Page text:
The situation you describe sounds very similar to that of myself and colleagues in the San Diego area, which I don't think is considered a backwater. A friend in Portland reports that the situation there is worse than San Diego and Portland is supposed to be one of those up and coming tech centers.

I suspect your experiences are not related to your being in a backwater but are average for the industry as a whole.

Perhaps the valley and the research triangle in NC are different, but i think what you describe is what you'll find just about anywhere.

I don't know the solution. I got out of VLSI design and into machinist work which pays more and offers more respect and job security though my wife still works in tech, although she is developing her own products on the side. The idea about developing your own products sounds like a good one.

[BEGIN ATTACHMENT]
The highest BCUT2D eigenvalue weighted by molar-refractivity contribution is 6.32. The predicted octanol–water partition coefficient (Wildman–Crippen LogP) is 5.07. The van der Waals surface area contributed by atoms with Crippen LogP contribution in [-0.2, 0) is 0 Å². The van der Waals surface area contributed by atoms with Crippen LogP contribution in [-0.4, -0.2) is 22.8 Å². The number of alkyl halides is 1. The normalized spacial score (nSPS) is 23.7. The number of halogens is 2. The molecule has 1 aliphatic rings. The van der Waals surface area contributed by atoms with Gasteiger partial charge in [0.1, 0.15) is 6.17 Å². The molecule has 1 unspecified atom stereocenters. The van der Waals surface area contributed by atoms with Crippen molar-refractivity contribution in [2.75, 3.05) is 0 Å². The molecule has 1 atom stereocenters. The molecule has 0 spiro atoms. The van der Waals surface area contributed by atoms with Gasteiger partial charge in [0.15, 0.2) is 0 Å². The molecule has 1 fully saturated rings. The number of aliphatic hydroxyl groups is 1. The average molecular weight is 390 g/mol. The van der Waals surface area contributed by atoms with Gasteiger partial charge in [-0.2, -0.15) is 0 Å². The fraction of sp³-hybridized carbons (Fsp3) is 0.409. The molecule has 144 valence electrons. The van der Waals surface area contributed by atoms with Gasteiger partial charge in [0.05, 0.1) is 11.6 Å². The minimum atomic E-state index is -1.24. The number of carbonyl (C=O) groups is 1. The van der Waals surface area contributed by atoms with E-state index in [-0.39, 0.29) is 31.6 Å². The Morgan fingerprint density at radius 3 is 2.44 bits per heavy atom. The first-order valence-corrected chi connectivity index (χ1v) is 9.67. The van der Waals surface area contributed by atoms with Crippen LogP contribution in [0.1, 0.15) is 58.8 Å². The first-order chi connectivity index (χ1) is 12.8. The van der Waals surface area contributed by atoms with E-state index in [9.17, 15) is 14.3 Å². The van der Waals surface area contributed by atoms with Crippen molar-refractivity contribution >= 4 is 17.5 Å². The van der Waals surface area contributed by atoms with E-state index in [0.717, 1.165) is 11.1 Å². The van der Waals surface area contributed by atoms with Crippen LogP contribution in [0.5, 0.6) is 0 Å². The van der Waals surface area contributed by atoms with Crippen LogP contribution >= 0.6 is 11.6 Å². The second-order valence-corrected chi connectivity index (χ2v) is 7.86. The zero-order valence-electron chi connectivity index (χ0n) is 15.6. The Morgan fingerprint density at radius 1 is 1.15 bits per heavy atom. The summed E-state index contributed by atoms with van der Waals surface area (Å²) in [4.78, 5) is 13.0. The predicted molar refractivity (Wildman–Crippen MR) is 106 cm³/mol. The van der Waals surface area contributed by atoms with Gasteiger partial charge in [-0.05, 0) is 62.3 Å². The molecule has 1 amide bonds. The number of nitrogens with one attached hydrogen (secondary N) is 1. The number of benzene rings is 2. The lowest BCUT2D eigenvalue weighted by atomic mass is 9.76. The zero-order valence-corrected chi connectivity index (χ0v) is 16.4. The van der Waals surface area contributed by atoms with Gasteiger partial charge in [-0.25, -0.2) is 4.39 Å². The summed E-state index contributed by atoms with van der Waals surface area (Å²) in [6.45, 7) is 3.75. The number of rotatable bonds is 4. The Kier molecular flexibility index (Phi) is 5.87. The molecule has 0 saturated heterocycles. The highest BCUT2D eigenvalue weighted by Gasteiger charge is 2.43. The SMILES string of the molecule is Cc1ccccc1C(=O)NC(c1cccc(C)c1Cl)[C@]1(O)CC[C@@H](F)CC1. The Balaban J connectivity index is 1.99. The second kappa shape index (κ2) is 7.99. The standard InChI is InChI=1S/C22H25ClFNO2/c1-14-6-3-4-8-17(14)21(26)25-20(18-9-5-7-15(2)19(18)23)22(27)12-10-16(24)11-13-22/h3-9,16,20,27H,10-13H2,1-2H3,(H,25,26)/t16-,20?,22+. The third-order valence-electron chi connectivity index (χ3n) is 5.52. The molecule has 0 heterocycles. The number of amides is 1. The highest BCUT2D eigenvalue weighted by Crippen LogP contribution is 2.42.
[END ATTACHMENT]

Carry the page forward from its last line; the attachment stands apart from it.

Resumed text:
Ed the Millwright
Saturday, December 28, 2002

I'm guessing maybe Lansing, Michigan.

Maybe Ann Arbor.

Mitch & Murray (from downtown)
Saturday, December 28, 2002

You're in Wichita too?  Maybe we should hook up.

well cat
Saturday, December 28, 2002

Midwestern US ?

Sounds like Australia to me.

Ozzie
Saturday, December 28, 2002

For not being American: What's FTE? Tried to google, but without success.

AC
Sunday, December 29, 2002

FTE = Full Time Employee

marc
Sunday, December 29, 2002

Cry me a river.
It's funny. On tech sites people complain about their jobs. On finance sites people complain about their jobs. On sales sites people complain about their jobs.


Sunday, December 29, 2002

On jobless sites people... oh!, wait, no they don't

Crusty Admin
Sunday, December 29, 2002


If you're that good - telecommute.

http://jobs.perl.org/search?offsite=1